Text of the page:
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Middle England

(Rotters' Club #3)

3.95  ·  Rating details ·  7,988 ratings  ·  984 reviews
Set in the Midlands and London over the last eight years, Jonathan Coe follows a brilliantly vivid cast of characters through a time of immense change and disruption in Britain. There are the early married years of Sophie and Ian who disagree about the future of Britain and, possibly, the future of their relationship; Sophie's grandfather whose final act is to send a posta ...more
Hardcover, 424 pages
Published November 8th 2018 by Viking
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Pamela I started reading this without knowing it was part of a trilogy, and it does certainly work as a stand alone, but once I had finished I couldn't wait …moreI started reading this without knowing it was part of a trilogy, and it does certainly work as a stand alone, but once I had finished I couldn't wait to read the other books in the series. The book perfectly captures the last few years of England's social and political history with astute perception and great humour. Can't recommend it enough.(less)

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Average rating 3.95  · 
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 ·  7,988 ratings  ·  984 reviews

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Oct 16, 2018 rated it it was amazing
Jonathan Coe continues on themes that have been his natural areas of interest, this time he acutely observes the painfully divisive and depressing state of the nation since 2010 and Brexit through previous characters he once again resurrects along with the creation of new ones. Cameron as Prime Minister breaks Britain apart with his partner in crime, Osborne, inflicting an austerity on the poor and middle class whilst those who created the economic crisis, the bankers, walk away with impunity. C ...more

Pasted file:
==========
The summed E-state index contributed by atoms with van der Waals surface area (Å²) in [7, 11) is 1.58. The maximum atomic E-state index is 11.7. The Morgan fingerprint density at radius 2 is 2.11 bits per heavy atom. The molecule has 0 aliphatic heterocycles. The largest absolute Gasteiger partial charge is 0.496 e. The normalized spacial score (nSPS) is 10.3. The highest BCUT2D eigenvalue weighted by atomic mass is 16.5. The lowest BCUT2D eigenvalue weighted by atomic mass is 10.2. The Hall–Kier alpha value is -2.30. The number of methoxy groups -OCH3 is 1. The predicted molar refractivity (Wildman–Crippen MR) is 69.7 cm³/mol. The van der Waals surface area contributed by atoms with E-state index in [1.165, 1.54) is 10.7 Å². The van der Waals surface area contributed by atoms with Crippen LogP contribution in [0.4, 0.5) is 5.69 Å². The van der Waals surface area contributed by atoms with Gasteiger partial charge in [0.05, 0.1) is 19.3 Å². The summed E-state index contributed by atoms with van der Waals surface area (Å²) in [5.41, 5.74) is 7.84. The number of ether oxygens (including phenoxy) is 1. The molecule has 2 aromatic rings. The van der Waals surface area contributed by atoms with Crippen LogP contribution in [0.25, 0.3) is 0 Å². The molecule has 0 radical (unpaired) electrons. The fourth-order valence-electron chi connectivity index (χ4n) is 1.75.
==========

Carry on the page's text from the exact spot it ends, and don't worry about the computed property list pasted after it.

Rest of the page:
Middle England revisits characters from Coe’s earlier novels The Rotters’ Club and The Closed Circle – I suppose the three books could be said to form a loose trilogy – and follows them from 2010 to the present day. Their experiences are juxtaposed with a wealth of political developments and newsworthy events: the Conservative/Lib Dem coalition, Amy Winehouse’s death, the London riots, the 2012 Olympics opening ceremony, the run-up to the EU referendum, Victoria Wood’s death, the murder ...more
Andy Marr
Mar 15, 2020 rated it liked it
Too long. Far, far, far too long. Also, the enormous amount of time that Coe spent describing the major British political and social events of the past ten years frequently left me wondering whether this was a novel or a short history of modern Britain. Altogether, the work was 200 pages too long, and a deeply frustrating read.
Jul 16, 2019 rated it really liked it  ·  review of another edition
Shelves: read-2019, modern-lit
For me, Jonathan Coe's novels feel like a form of literary comfort food or guilty pleasure. You know they will be funny at times, sentimental at others and topical. This state of the nation return to the characters created in The Rotters' Club (still my favourite of his books) is almost as good, and from my perspective seems both perceptive and at times poignant.